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How to get fit as a new mum. Losing weight and getting fit the safe way post baby By Rosemary Marchese

How to get fit as a new mum
Losing weight and getting fit the safe way post baby
GUEST POST By Rosemary Marchese
Mums give birth all over the world every day. They just do it. You can read every book there is but one way or another you just end up giving birth. But the exercise and ‘getting back into shape’ part that comes afterwards can be a little trickier. 
You’ve just had your body go through this mammoth effort to give life to this human miracle. Your body, and even your mind, needs time to recover from that. But long gone are the days where we encourage mums to do no exercise with the fear of it being ‘bad’ for them.
While it is super important to not rush into any inappropriate exercise too soon, a lot of mums I meet live in unnecessary fear of exercise after giving birth. Postnatal exercise has so many potential benefits, including:
  • increased cardiovascular fitness
  • improved mental and emotional wellbeing of the mother
  • improved lipid profiles and insulin response. 
And weight loss?
 One of the reasons I started writing my latest book ‘The Fit Busy Mum: Seven habits for success’ was because lots of mums ask me about how to lose weight. My answer is ‘Focus on the twin powers of health – fitness and nutrition – and the right weight loss will come’. What do I mean by that? Well, so many mums focus just on the ‘eating right’ part so that their baby gets the right nutrients if they are breastfeeding or simply because they want to ‘lose weight’. This is great and should definitely be applauded. However what these mums are not realising is that by avoiding exercise they are actually doing their body harm. 
Yes, they may ‘lose weight’ on the scales. But this is just a number. What you are losing when you just focus on eating right is muscle. So, on the scales your ‘number’ might reduce but you are not necessarily doing this in a healthy way. Muscle weighs more than fat so it’s only natural that the number on the scales will drop as you eat right but are doing nothing to maintain a healthy level of muscle tone.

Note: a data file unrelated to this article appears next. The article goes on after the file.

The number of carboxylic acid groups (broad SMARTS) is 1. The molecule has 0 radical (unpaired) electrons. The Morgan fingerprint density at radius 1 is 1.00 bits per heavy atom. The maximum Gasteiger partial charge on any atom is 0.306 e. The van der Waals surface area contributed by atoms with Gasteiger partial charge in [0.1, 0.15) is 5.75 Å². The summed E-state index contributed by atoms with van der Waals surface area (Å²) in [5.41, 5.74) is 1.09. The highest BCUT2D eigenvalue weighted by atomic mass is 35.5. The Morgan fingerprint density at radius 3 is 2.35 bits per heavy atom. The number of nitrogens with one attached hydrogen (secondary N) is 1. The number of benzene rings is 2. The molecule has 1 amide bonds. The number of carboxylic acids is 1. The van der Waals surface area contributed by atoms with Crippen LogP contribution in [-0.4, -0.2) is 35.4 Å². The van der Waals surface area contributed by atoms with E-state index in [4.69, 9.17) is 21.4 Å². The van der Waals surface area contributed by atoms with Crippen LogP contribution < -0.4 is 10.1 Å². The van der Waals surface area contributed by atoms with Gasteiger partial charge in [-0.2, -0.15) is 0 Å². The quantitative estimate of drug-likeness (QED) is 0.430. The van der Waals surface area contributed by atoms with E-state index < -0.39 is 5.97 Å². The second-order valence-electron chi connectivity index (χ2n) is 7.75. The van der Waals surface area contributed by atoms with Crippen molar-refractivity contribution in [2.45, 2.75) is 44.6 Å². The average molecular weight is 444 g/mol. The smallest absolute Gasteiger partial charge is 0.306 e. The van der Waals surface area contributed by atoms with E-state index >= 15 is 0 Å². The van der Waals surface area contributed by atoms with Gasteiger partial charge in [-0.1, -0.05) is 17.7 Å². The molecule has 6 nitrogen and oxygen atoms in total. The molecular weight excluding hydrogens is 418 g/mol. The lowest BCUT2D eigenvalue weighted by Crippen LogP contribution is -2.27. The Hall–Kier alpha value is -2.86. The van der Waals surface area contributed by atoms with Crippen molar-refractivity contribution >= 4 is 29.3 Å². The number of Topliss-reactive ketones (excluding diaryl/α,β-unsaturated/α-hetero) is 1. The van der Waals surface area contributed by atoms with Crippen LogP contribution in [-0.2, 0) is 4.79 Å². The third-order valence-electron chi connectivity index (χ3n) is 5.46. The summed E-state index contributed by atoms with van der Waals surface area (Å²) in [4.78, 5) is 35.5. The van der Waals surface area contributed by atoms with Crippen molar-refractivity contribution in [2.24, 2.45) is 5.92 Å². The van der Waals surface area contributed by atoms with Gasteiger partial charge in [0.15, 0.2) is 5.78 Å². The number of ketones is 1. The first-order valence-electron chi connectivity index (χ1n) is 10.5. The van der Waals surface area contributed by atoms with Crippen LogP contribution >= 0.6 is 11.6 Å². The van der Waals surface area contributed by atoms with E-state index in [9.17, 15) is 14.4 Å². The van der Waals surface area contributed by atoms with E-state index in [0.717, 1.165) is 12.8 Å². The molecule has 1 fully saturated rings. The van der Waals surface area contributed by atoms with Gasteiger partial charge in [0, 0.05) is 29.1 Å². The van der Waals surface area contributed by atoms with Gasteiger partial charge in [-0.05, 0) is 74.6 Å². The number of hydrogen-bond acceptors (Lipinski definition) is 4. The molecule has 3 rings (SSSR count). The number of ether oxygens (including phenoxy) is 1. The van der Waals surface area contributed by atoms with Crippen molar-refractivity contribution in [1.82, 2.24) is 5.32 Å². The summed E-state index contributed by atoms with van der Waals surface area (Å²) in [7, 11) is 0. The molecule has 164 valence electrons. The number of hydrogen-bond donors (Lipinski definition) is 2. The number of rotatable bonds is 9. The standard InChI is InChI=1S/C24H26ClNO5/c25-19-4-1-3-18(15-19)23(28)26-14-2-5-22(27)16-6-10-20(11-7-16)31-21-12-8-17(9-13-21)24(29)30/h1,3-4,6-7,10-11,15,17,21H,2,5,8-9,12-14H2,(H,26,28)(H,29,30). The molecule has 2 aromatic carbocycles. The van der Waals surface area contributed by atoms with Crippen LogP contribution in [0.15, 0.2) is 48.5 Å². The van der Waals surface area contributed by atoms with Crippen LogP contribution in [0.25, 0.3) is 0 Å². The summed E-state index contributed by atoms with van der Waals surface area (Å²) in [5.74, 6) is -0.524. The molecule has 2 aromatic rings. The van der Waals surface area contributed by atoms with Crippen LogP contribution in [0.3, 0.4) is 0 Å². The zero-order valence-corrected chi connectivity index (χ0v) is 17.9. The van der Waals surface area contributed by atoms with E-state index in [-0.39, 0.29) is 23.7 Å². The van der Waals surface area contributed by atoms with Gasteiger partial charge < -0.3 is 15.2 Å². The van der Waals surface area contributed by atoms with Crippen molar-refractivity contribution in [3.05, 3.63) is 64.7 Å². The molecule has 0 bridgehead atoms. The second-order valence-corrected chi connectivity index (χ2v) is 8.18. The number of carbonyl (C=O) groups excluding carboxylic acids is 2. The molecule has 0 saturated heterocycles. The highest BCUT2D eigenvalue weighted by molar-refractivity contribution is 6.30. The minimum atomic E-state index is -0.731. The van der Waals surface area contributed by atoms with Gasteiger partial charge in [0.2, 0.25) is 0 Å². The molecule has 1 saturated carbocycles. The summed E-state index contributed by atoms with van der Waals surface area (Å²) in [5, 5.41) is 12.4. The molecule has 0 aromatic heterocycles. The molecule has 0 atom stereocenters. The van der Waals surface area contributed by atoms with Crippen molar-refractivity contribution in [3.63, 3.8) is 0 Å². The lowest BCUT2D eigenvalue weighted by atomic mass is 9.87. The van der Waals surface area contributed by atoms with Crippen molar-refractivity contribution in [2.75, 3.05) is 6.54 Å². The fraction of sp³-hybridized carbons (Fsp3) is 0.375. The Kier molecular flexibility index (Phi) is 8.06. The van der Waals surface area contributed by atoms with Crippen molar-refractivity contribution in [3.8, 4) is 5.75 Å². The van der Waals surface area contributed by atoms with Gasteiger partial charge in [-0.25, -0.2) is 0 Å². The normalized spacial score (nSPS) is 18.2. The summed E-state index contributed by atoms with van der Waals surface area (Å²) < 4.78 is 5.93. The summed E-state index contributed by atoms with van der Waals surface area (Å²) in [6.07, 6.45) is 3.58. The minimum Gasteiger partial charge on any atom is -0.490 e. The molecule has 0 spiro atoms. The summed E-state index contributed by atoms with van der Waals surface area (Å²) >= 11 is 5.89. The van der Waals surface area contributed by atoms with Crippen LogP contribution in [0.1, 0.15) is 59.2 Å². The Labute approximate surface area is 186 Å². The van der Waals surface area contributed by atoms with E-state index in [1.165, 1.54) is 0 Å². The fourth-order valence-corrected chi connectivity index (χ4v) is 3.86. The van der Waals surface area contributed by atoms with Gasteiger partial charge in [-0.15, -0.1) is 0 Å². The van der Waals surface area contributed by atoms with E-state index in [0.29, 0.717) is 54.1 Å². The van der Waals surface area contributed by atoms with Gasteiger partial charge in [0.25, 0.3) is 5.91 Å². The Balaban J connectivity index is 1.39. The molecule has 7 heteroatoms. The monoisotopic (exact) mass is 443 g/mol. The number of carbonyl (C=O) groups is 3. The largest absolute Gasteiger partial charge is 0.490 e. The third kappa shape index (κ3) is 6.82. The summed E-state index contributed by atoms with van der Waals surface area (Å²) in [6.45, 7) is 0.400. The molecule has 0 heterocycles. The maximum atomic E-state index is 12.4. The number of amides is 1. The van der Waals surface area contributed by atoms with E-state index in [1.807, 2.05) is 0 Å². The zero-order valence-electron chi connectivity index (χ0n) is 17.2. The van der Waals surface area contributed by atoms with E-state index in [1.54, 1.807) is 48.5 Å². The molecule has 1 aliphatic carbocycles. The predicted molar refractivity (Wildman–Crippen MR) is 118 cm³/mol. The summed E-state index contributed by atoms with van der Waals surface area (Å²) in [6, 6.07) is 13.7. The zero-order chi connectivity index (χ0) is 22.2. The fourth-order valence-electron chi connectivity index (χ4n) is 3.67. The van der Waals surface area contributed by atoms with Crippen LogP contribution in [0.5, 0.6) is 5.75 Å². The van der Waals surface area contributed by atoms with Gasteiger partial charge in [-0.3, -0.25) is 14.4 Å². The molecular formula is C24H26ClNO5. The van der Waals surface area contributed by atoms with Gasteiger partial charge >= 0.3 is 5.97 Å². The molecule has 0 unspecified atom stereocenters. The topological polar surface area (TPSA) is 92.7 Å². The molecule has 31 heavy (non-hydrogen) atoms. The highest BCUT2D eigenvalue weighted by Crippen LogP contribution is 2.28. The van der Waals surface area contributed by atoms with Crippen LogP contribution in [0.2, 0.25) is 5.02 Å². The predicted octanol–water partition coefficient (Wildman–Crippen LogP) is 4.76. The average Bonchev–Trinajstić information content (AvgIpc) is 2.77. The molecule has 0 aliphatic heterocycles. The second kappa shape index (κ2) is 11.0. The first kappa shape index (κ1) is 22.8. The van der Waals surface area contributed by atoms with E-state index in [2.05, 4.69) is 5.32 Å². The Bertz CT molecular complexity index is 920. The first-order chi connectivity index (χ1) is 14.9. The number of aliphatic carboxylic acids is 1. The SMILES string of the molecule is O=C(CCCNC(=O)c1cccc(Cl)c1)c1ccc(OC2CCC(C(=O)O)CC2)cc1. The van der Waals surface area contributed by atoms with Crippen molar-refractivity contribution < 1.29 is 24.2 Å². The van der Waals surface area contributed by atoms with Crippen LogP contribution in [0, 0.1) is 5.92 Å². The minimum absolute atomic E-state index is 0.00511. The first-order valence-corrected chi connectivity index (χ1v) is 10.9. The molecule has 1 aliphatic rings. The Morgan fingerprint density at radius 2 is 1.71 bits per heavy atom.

If you have had an uncomplicated pregnancy and delivery, and your body is recovering day-by-day quite nicely, then you should speak to your doctor about starting some appropriate light-to-moderate exercise, such as walking and some light resistance exercise. Without exercise your muscles are wasting away. Muscles use energy and contribute to the prevention of chronic diseases such as type 2 diabetes. One of the biggest contributors to these diseases is one that the media don’t find too fascinating to report. What is that? Lack of fitness. 
Got no time to exercise?
I’m hearing you! Far out. Having a baby is exhausting. And you may have other children to tend to and perhaps even a job to go to. But I can’t stress the following point enough: exercise needs to be scheduled into your diary first. 
The good news is that it can be lots of little short bursts of exercise during the day, especially if time or fatigue is providing little obstacles. My tips for including exercise in your day as a new mum include:
  1. Use the pram and walk whenever possible. 
  2. Do 5-10 minutes of exercise straight after a feed while the baby is playing. Floor-based strengthening exercises can be great because you can be close to your baby. 
  3. Use opportunities to make daily tasks a bit of an exercise. Try squatting when you hang out the clothes. Rather than bend over from your back to get the clothes, protect your back and squat down using your legs and butt to get you back up. If you find the floor too low to squat down to, then place the clothesbasket on a small step beside you so you don’t squat down as far. Keep your legs about shoulder width apart as you do this. If you hang 20 items of clothing that’s 20 squats! That’s a good start!
About the author:
Rosemary Marchese is a physiotherapist with over 20 years’ experience in the fitness industry. She has ‘trained the trainers’ having written many fitness courses and the new fitness standards for Australia in 2015. 
Rosemary is a successful author, with her first book The Essential Guide to Fitness now in third edition. She is a highly sought after fitness professional and presenter, both nationally and internationally, and is a subject matter expert for the Australian Institute of Fitness.
Rosemary has now released her first book for busy mums, The Fit Busy Mum: Seven Habits for Success, to inspire and empower busy mums to acknowledge that taking care of themselves is important. 
Living her life by example to her three fit kids and husband, Rose knows how to keep it real and realistic and her book is designed with that in mind. In her book Rose acknowledges the role of today’s ‘superwoman’ mum and how easy it is for mums to fall into what she calls ‘The Fat Trap of Motherhood’. Through her seven habits for success Rose shares her insights into how she makes it all work so that she can be as fit as she can be within the realms of the life she chooses to lead. 

The Fit Busy Mum: Seven habits for success by Rosemary Marchese RRP: $29.95

Available from Berkelouw Books and online at www.thefitbusymum.com.au

You can also find Rosemary at:
Instagram is @rosemarymarchesefitbusymum